Very rarely, the following serious side effects have been reported:
Punctate keratitis – raised spots on the cornea (the clear layer in front of the iris and pupil) caused by death of small groups of cells. Symptoms include the eyes becoming red, watery, and sensitive to light, with decreased vision. In this case, stop use of the drops immediately, and consult with the prescribing physician or a pharmacist.
Less severe symptoms include excessive coloration of the iris or conjunctival hyperemia (signs of blood in the lining of the eye), darkening of the eyelids, eye pain or irritation. In such cases, stop using the drops and refer back to the prescribing doctor or a pharmacist.
Other infrequent side effects include excessive growth of the eyelashes, blurred vision, chemosis (which is a sign of eye irritation on the conjunctiva), and a feeling of particles in the eye when blinking. In all of these cases, if the side effects do not clear up by themselves within a few days, consult with the prescribing physician or a pharmacist.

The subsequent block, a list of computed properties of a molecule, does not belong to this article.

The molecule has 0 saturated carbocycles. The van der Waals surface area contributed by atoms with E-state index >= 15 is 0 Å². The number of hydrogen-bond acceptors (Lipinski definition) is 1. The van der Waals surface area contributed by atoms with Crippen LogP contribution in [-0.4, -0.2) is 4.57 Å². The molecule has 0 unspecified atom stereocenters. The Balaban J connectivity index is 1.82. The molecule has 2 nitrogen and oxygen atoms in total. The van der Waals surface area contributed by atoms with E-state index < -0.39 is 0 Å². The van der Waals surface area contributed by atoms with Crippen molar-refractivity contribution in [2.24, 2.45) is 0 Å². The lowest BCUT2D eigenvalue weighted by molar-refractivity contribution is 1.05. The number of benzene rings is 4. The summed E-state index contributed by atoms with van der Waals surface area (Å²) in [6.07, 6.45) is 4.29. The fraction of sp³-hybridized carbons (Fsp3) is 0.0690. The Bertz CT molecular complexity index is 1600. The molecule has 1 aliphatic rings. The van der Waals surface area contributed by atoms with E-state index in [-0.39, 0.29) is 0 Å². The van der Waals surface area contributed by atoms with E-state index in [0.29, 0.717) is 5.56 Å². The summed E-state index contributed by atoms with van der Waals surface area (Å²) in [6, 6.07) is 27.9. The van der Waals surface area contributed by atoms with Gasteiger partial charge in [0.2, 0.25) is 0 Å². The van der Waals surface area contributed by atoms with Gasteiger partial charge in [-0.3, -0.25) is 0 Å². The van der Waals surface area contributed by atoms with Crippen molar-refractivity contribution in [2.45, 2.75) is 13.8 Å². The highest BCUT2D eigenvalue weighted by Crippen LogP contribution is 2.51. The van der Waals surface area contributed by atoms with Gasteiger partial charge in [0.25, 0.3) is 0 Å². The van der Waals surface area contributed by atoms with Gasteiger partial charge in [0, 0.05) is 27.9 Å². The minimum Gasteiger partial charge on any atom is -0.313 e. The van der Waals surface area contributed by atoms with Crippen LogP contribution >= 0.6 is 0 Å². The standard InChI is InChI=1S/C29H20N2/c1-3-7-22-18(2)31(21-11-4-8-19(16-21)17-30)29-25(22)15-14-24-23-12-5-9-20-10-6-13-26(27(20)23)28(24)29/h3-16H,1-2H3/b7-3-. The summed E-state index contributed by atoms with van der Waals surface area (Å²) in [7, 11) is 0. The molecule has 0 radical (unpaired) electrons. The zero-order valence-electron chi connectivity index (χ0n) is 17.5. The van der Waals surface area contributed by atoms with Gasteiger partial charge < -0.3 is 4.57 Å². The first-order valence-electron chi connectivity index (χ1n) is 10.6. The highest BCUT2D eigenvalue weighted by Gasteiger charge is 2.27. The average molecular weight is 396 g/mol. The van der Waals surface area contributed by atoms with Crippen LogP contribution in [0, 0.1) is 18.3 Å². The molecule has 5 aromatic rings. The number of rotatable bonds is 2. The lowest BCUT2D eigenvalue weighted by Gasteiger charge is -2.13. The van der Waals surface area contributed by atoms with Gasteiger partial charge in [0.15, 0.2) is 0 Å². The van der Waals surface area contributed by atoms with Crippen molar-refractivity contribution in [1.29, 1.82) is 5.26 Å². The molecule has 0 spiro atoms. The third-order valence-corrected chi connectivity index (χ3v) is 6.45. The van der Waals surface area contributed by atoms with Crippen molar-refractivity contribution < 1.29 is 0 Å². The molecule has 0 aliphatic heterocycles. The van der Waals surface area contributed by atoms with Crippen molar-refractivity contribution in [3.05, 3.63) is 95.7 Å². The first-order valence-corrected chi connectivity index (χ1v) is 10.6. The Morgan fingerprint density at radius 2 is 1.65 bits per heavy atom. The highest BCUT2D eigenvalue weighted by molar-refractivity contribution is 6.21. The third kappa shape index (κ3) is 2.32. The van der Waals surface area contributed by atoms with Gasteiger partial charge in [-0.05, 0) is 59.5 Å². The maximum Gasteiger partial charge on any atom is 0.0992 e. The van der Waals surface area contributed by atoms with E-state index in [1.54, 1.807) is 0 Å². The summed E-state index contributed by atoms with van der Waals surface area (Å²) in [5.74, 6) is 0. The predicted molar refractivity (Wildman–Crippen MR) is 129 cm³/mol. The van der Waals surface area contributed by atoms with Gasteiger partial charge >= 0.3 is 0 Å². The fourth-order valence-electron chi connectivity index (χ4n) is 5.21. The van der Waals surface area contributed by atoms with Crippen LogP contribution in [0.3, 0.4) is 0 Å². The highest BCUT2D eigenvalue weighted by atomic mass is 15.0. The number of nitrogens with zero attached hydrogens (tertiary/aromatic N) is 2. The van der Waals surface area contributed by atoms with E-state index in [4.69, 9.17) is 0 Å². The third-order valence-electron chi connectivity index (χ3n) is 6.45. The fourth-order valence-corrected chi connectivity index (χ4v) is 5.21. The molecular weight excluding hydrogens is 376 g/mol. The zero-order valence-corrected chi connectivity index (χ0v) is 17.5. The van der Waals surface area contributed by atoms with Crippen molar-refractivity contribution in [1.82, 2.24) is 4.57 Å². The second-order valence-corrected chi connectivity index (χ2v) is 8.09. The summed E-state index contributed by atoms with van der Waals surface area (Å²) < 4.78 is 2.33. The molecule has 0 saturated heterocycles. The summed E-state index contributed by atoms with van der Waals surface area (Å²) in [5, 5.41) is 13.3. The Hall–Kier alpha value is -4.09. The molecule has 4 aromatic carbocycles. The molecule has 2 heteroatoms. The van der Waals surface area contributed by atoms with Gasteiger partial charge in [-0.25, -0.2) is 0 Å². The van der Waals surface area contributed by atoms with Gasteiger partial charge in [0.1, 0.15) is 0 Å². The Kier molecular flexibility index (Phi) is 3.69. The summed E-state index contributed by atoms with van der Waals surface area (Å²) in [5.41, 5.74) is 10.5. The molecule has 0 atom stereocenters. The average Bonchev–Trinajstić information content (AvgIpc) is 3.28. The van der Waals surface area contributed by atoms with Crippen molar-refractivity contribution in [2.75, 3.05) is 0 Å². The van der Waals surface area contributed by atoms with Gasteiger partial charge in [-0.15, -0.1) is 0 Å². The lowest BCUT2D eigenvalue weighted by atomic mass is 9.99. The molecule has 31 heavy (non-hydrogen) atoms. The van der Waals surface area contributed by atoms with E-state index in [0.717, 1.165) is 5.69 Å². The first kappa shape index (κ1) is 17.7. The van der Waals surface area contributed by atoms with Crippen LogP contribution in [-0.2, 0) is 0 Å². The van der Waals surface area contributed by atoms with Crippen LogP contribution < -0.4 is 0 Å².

Vyzulta is prescribed as a first-line treatment to lessen intraocular pressure and prevent blindness.
Intraocular pressure is measured with special equipment when you are examined by an ophthalmologist, optometrist or other trained physicians.
Pressure is measured in millimeters of mercury (mm Hg). Normal pressure is in a broad range, from 10-21 mm Hg. Usually, ocular hypertension is diagnosed and treated when eye pressure is greater than 21 mm Hg, but the changes between measurements may also be of significance, indicating an underlying problem if it is steadily increasing.